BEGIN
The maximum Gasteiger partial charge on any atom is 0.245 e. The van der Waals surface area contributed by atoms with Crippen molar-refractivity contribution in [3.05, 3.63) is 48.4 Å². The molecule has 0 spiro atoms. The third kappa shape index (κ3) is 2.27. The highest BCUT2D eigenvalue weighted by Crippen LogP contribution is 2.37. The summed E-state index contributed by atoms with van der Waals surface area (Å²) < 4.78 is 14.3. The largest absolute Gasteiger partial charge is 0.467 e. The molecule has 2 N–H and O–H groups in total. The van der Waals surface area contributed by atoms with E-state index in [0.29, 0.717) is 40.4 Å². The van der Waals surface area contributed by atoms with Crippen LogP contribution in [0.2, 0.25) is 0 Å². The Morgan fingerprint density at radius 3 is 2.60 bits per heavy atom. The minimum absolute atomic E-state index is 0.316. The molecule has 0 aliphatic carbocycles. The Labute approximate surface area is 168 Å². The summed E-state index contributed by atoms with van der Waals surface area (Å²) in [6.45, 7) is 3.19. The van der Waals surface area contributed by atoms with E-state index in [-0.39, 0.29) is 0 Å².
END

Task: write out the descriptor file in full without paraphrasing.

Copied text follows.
The maximum Gasteiger partial charge on any atom is 0.245 e. The van der Waals surface area contributed by atoms with Crippen molar-refractivity contribution in [3.05, 3.63) is 48.4 Å². The molecule has 0 spiro atoms. The third kappa shape index (κ3) is 2.27. The highest BCUT2D eigenvalue weighted by Crippen LogP contribution is 2.37. The summed E-state index contributed by atoms with van der Waals surface area (Å²) < 4.78 is 14.3. The largest absolute Gasteiger partial charge is 0.467 e. The molecule has 2 N–H and O–H groups in total. The van der Waals surface area contributed by atoms with E-state index in [0.29, 0.717) is 40.4 Å². The van der Waals surface area contributed by atoms with Crippen LogP contribution in [0.2, 0.25) is 0 Å². The Morgan fingerprint density at radius 3 is 2.60 bits per heavy atom. The minimum absolute atomic E-state index is 0.316. The molecule has 0 aliphatic carbocycles. The Labute approximate surface area is 168 Å². The summed E-state index contributed by atoms with van der Waals surface area (Å²) in [6.45, 7) is 3.19. The van der Waals surface area contributed by atoms with E-state index in [-0.39, 0.29) is 0 Å².